Natsume is known primarily as the U.S. publisher of the Harvest Moon series, developed in Japan by Marvelous Entertainment. But the company has much more to it than that. First, there’s the Japanese developer of the same name, which is not so much a parent company as a sister developer. Most recently in the U.S., Natsume Japan developed Omega 5 for XBLA, which was published by Hudson, not Natsume U.S. Also curious is U.S. Natume president Yasuhiro Maekawa’s very hands-on approach to development. Often he will come up with an idea himself, and hire a developer in Japan to realize his vision. Such was the case when he commissioned the young female-targeted DS game Princess Debut from classic shooting game stalwart Cave. Perhaps most intriguingly, Natsume has gotten the license to release Afrika, a quirky first-party Sony PS3 title involving wildlife photography, in the U.S. In this interview, we discuss with Maekawa all of these facets of Natsume, as well as the why and how of the Afrika deal, and how the company uses lower-selling niche titles as a market test for bigger ideas. We also discuss here the cancellation of the U.S. version of the PSP action title Umihara Kawase, (to be Yumi’s Odd Odyssey in the States) which had something of a cult following, and was to have a number of bug fixes and improvements over the Japanese original. Afrika, Umihara Kawase How did you wind up getting Afrika? This was a big surprise to everyone, because it’s a Sony first-party title. Yasuhiro Maekawa: This is kind of a difficult question to answer, because Sony has a lot of third party people. But to make a long story short, Afrika was something we were very interested in. But of course, it’s a first-party title. So we thought in the beginning, we can’t do anything. But there was an opportunity, and it became apparent that we could get the license. And when I thought about it, if you look at our titles, they’re very much oriented toward peaceful, friendly, type of titles. Afrika’s nature perfectly matches with our lineup. So we started talking about it. Just saying “this game is really good. Good for Natsume’s family of titles.” So basically that’s what happened. Is this the beginning of a larger relationship with Sony in that way? YM: I don’t think so. As I understand Sony basically doesn’t license products developed by Sony. As is shown with Afrika there might be one or two exceptions to the rule, though. Yeah, that’s why it was something of a surprise. YM: I know – there have been a lot of people walking by saying “oh, you got it! How did you get it?” (laughs) That’s pretty much what everyone thought! So when will Afrika be coming out? YM: We are targeting some time around September. We want to run some special presale promotions. So the game might be ready for release even in July, but we’d like to hold until we feel comfortable. Is this the first HD game published by Natsume? YM: Yes, it’s the first. Do you think Natsume will do more in that direction, or is this just an experiment? YM: We are not so interested in the so-called “value” titles. Most of the Natsume games I’d say are about in the middle. Sort of normal retail price titles with normal graphical levels. Like with the DS, we want to price things at $29.99, not $19.99. But for a PlayStation 3 title, this will probably be $49.99. That’s what we’re thinking. Between $39.99 and $49.99. $59.99 is probably too much. I also mean whether you think you’ll publish more games of this level. YM: If this game is successful, we may. This game is kind of a test. Whatever happened to Yumi’s Odd Odyssey (known as Umihara Kawase in Japan)? YM: That’s on hiatus. Why is that? YM: That one, basically with the copyright, there seems to be some issue outside of us between the copyright holder and the publisher in Japan. So we were trying to get the license from the publisher and apparently they have some issue with the copyright holder. I think at the last minute we had to put it on hold. Which means it won’t come out. From our side, it’s canceled. We don’t want to be involved in some complicated... stuff. The DS version is also getting made, might you pick that one up instead? YM: If there’s a chance, or if somebody offers it to us, certainly we’d look into that. Building Niches How did Princess Debut do, in the end? Was it ok? YM: I’d say it did so-so. It’s not like a big hit, but certainly Princess Debut, got a really loyal fanbase. So we’re now planning to release Princess Debut in Europe in August. So we localized it into French, and German. Do you think you’ll ever work with (Princess Debut and classic shooting game developer) Cave again? Because I love Cave. YM: If there’s any chance, yes. I’d like to. I keep hoping someone will release Cave’s Xbox 360 titles in the U.S. YM: Right now we’d like to concentrate on Sony and Nintendo titles. As you know, we don’t have a big overhead. So in the future when there’s an opportunity, we will branch out more. And it looks like you’re still trying to expand further into the girls’ market, because you’ve got this game Cheer We Go! here. YM: Yes, we’re targeting the tween girls’ market there. Age 8-11, and the storyline is based on something like a popular middleschool cheerleader, with an intriguing storyline. How do you feel smaller titles like Squishytank for instance, will do on the DS going forward? YM: You mean like these sort of unknown titles on DS? I think it’s a niche title. And if you look at what we have now, we have a bunch of niche titles nobody’s heard of before. But niche titles are one of our marketing strategies, along with competitive marketing strategies. For example, with Squishytank, or Cheer We Go, we’re not thinking about selling a big amount of units. If we can sell even smaller units in the beginning, that should be fine. Then when we think – ok, there are some real fans there. Then we’ll gradually expand the franchise. Like Harvest Moon. Way back almost 11 years ago, the first Harvest Moon for SNES wasn’t a big seller. But I realized, ok, this is a niche title. It may have great potential to grow. Then, my idea was correct. Do you foresee something similar for Princess Debut, since you said there are some devoted fans? YM: Yes, that’s what we’re thinking. Natsume and Downloadable Content What do you feel is the current status of Natsume in the U.S. right now? Are you expanding more? YM: We are expanding. As I probably explained to you before, we don’t want to just jump all of a sudden. We want to grow slowly but surely. One way we’re expanding now is growing from the package business to download contents business as well. We have downloadable contents for WiiWare, with Harvest Moon: My Little Shop, and Reel Fishing Challenge, which is exclusively for WiiWare. And also we’re expanding our business into cellular phone and iPhone business as well. We have Harvest Moon: Frantic Farming for cellphones, in Java, Brew, and iPhone versions. So this is where we’re heading. We’ll keep our packaging business. Of course we’re trying to expand that too. But at the same time, we’re trying to grow our downloadable contents business. What do you think about the DSi hardware, do you foresee releasing games for that as well? YM: I think it will do well. I don’t know how well, but we have a pretty big expectation for the DSi. So will you be bringing Harvest Moon to DSi? YM: Yes, yes. Any plans for when? YM: That should be probable sometime in summer of next year. For now we’d like to wait and see just how well DSi will go in America. What about the PSPgo? YM: I think it’s an excellent idea, just because we are now expanding our business model to download contents business, and as I understand the PSPgo is download-specific. So yes, it’s a good opportunity for us. Oh and by the way, we’re already working on the PSP so-called “legacy” titles, converting them to download. What do you think about download-only titles? For the PSPgo for instance, do you think download only will make sense for that console? YM: Yes, and the reason why is I think that Natsume, and also publishers in general have a big issue right now. Basically, there are so many titles out there, but retailers, store shelves are very limited. If you go to Wal-Mart, they have one case there, which may hold 48 titles. However the top row is all Nintendo titles, second row, all EA. Which means the middle-size publishing companies like us, if it’s Reel Fishing or the Harvest Moon franchise, or maybe Afrika, they might possibly show interest. But if it’s our original titles, and we have some more original titles here, it’s very tough to sell to retail stores. In that case, the online downloadable content becomed viable. Plus the development costs are not as high as in the package business. So for us, I think it’ll do well. One of the difficult issues with some downloadable stuff is that there can be too much on there too, and it can be almost as hard to get noticed, sometimes. YM: Right. So first we have to establish some brand image. Then after that we’ll extend into different arenas. Who’s developing your iPhone game? YM: I don’t know if you’ll know the name of the company, it’s a company called Platinum Egg. Yeah, they do a lot of stealth development, like Tose and other companies. YM: Yeah, Platinum Egg, we’ve been working together for many many years now. So when I thought about the iPhone, all of a sudden it came to my mind, “ok, that’s the only company that can develop the Harvest Moon game for iPhone and iPod Touch, based on my own idea.” You know a lot of creators are not so flexible sometimes. But Platinum Egg is really flexible.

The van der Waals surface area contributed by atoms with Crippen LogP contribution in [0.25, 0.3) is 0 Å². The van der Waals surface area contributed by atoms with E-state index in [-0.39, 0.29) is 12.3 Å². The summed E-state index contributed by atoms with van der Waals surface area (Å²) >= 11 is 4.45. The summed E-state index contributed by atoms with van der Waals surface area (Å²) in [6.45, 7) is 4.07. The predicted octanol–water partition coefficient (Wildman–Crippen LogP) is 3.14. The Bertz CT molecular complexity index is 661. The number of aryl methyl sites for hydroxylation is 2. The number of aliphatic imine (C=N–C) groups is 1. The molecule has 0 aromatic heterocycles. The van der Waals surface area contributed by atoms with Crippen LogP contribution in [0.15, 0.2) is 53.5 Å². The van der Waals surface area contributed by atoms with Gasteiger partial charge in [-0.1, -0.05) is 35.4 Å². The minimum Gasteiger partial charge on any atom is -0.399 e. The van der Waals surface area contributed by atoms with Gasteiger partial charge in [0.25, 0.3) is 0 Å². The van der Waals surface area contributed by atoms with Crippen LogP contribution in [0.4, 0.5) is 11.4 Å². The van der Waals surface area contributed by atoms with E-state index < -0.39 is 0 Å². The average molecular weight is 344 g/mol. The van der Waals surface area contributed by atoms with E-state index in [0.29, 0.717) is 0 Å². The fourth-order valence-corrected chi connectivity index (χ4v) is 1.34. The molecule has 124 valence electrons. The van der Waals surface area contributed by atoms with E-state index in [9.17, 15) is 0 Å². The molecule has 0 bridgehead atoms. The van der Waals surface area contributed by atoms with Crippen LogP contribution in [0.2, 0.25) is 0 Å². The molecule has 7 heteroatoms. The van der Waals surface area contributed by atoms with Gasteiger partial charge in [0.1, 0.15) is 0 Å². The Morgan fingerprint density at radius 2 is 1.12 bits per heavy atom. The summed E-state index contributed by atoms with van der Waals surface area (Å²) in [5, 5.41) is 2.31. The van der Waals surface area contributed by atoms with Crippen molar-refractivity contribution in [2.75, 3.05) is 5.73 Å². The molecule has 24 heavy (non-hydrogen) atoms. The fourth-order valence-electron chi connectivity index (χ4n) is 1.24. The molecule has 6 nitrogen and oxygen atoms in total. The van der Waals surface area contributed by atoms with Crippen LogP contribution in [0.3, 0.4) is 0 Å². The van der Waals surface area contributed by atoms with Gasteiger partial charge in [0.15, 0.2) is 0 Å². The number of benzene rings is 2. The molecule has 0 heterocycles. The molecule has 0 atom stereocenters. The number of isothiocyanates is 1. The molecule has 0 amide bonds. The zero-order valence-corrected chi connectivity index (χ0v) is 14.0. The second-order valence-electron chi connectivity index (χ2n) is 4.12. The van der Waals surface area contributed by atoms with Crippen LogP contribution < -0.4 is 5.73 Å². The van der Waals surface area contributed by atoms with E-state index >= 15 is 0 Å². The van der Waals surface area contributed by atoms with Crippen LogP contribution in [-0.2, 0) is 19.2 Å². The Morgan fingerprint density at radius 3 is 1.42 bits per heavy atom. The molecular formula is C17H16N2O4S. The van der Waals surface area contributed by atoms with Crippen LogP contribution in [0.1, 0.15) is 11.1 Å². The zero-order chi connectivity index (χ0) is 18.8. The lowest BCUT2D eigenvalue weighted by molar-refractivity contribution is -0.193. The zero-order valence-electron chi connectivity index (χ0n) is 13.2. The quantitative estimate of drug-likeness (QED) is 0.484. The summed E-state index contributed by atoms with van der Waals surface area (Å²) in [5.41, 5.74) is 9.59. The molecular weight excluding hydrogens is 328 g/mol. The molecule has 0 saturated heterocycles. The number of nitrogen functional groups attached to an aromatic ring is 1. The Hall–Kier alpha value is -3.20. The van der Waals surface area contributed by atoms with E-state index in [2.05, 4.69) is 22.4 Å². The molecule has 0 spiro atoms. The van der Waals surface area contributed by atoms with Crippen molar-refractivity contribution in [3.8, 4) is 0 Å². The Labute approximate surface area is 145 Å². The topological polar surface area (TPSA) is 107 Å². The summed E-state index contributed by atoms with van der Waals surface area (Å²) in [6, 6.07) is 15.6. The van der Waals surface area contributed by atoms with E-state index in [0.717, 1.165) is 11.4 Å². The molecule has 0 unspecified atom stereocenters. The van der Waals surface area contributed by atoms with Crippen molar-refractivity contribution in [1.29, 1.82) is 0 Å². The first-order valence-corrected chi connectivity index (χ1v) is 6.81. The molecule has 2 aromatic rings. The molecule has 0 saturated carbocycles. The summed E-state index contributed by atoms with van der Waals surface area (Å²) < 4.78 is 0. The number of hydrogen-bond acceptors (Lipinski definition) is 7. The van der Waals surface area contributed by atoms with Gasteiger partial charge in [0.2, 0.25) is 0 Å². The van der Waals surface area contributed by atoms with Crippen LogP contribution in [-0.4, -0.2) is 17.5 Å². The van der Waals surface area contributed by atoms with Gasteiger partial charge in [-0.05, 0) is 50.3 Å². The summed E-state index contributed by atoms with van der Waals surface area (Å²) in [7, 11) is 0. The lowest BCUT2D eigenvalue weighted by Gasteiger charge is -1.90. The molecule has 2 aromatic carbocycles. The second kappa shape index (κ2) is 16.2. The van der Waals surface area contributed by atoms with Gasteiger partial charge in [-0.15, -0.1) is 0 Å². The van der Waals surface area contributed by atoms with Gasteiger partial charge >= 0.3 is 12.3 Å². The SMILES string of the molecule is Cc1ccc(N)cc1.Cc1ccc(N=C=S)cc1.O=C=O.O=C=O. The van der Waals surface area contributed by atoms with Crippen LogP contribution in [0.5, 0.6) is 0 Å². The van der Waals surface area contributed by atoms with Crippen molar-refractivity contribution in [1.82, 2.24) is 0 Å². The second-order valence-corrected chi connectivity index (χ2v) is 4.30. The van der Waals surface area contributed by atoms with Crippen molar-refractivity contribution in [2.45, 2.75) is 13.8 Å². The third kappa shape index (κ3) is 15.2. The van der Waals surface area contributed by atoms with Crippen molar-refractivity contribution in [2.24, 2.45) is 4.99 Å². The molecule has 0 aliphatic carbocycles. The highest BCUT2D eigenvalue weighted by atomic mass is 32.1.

About the Author(s)

Brandon Sheffield


Brandon Sheffield is creative director of Necrosoft Games, former editor of Game Developer magazine and gamasutra.com, and advisor for GDC, DICE, and other conferences. He frequently participates in game charity bundles and events.